As well as staffing St. Patrick's, where the Sisters of Charity remain to this day, members of the congregation taught at: St. Margaret and St. Peter in Dorchester; St. Peter in Lowell, and St. Patrick in Lawrence. By 1902 there were 2,600 children under our care.

After World War II, a period of great expansion followed; schools were erected and Sisters taught in Dorchester; St. Francis of Assisi, Medford; St. Michael, North Andover; St. Joseph, Needham; St. Paul, Wellesley; St. Mary, Randolph and Immaculate Conception, Winchester.

Then came the dizzying changes of the 1960s and 1970s. Youth revolted, championing freedom from convention in sexual mores, politics, dress and music. Whereas in previous decades, the Sisters were counselled to "make our schools and academies rank among the best," in the last three decades of the 20th century, the Sisters of Charity were challenged to "show forth God's love" and to "heal the pain in the world."

That pain is assuaged by focusing on teaching the poorest of the poor -- those who lack an education. Our education ministry today continues at WAITT House, Roxbury (We Are In This Together), where Sisters enable men and women to complete high school equivalency tests and to prepare for citizenship.

In Lawrence, in the 1980s, the needs of the Southeast Asian immigrants attracted the Sisters' attention. As well as the adult education, this program has an added social dimension.

In the 1990s, with the closing of Msgr. Ryan Memorial High School, Sisters worked with alumnae to create the last all-girls high school in the city of Boston: Elizabeth Seton Academy.

Although today some Sisters are still engaged full-time in social work and in education, the majority of active but aging Sisters are volunteers, teaching immigrants in Roslindale, Roxbury, Dorchester and now in Wellesley, where the One Small Step program has been launched.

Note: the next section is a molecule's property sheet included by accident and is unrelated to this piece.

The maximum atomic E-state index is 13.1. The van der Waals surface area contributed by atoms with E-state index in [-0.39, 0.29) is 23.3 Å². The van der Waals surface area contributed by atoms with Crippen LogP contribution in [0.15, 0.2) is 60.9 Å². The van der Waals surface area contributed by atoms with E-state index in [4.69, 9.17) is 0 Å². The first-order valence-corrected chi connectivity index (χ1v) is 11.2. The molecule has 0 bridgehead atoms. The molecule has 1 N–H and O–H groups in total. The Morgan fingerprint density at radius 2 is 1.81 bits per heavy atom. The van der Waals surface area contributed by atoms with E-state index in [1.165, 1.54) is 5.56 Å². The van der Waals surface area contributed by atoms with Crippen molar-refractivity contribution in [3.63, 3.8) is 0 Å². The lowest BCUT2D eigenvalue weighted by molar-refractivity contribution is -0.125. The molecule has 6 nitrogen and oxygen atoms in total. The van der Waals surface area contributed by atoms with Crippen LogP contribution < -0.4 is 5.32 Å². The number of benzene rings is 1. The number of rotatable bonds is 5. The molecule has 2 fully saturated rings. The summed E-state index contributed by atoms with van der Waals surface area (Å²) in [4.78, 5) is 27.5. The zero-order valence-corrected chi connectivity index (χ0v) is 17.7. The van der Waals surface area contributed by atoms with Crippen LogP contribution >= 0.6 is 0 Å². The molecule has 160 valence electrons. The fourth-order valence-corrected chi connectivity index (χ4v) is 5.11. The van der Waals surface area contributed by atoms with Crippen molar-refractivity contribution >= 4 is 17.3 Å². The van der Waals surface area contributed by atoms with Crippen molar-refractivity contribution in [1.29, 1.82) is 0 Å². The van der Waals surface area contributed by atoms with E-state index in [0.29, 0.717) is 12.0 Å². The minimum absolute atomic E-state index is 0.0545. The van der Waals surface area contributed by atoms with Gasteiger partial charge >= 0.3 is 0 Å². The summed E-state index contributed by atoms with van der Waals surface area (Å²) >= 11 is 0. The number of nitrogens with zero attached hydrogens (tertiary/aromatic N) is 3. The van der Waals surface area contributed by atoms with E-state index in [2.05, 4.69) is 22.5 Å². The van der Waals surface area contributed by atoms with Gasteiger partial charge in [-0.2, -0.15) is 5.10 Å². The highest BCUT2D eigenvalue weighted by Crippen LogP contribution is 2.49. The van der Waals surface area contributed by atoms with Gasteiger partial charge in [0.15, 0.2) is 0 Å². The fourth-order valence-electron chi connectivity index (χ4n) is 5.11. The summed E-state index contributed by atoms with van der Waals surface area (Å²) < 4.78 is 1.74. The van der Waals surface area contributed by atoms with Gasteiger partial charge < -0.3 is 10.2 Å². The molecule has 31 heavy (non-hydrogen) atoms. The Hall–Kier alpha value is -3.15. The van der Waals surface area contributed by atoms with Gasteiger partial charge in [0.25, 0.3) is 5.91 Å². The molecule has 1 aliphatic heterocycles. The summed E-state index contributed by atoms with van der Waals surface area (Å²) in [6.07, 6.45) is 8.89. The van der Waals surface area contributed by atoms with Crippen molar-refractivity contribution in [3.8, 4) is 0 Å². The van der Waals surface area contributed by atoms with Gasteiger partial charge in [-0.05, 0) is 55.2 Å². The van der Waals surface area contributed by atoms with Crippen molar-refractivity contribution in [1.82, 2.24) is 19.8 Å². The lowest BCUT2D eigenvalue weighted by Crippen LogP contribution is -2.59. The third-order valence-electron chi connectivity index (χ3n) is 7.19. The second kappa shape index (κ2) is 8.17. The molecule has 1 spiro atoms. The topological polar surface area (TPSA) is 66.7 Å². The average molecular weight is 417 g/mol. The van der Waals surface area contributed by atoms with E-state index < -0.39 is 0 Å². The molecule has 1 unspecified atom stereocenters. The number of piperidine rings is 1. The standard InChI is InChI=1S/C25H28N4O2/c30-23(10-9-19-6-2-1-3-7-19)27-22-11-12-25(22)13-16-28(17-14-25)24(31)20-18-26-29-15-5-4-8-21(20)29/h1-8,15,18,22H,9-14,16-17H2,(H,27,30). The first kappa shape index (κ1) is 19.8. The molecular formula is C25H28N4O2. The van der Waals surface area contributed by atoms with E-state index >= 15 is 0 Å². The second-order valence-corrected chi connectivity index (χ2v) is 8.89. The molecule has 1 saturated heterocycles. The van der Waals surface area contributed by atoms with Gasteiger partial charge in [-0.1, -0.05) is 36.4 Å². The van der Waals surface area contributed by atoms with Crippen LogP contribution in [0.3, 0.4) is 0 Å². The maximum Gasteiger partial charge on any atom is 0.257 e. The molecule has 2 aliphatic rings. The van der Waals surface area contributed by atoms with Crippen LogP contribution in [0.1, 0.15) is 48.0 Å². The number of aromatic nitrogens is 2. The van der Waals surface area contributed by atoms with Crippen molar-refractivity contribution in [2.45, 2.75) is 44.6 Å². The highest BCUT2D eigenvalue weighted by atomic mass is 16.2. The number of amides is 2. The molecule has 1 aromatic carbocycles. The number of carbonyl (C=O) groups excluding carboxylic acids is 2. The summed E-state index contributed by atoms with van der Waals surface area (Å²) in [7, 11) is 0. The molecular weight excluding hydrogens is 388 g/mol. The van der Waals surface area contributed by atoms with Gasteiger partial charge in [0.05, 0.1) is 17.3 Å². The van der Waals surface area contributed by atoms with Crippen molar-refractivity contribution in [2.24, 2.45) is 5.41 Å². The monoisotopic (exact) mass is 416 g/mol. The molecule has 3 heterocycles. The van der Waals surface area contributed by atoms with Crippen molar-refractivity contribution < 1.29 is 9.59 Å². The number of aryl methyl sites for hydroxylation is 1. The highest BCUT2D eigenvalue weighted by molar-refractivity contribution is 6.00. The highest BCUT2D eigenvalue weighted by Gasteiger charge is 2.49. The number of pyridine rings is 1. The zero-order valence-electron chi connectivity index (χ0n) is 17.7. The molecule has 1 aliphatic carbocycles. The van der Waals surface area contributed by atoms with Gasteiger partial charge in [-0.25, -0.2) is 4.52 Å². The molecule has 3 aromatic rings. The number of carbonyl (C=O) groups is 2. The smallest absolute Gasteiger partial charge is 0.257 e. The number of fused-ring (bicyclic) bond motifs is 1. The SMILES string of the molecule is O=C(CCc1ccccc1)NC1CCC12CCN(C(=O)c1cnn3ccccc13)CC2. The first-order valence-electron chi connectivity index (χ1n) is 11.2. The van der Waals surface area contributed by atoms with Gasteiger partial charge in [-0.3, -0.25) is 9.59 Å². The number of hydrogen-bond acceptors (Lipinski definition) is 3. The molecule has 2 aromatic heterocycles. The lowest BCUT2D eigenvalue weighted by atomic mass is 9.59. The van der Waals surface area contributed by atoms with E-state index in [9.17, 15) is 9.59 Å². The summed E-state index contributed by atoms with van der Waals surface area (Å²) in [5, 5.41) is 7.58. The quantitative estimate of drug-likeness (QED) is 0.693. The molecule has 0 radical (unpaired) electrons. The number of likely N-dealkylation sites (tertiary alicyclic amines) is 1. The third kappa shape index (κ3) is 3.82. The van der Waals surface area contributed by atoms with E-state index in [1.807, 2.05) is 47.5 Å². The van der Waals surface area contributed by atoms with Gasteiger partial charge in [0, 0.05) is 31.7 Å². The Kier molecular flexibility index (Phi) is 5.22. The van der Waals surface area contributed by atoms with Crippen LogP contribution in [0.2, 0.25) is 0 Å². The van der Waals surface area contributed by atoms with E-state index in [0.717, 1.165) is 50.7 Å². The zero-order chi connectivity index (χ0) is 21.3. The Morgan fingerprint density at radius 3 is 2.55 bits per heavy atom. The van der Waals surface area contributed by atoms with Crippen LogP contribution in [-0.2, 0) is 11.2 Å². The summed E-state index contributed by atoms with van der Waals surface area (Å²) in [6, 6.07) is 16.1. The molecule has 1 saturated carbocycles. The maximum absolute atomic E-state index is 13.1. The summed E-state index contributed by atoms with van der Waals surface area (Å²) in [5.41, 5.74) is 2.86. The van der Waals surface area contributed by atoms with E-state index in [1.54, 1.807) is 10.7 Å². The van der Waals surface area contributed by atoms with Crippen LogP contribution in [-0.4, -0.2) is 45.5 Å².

Sisters are also involved in pastoral ministries and care for the sick and elderly -- ministries that were dear to the heart of Saints Vincent de Paul and Elizabeth Ann Seton. Marillac Residence and Elizabeth Seton Residence at Mount St. Vincent Wellesley -- both licensed facilities -- have welcomed members of the Religious of Jesus and Mary, Marist Sisters, along with Sisters of Charity, and offer care in newly-renovated facilities.

Christ's call to respond to love of neighbor continues to give Sisters insights about new issues like human trafficking. Sisters of Charity joined with several other congregations to provide a local safe house for those who have been trafficked. Together with the men and women in our Associates program, Sisters have been involved in caring for the planet and have supported water projects in Peru and the Dominican Republic.

St. Elizabeth Ann Seton would be pleased with her daughters who live her legacy in the Archdiocese of Boston.

Sister Martha Westwater, SC is a member of the Sisters of Charity of Halifax who lives in Wellesley and is a volunteer in several community related projects of her congregation.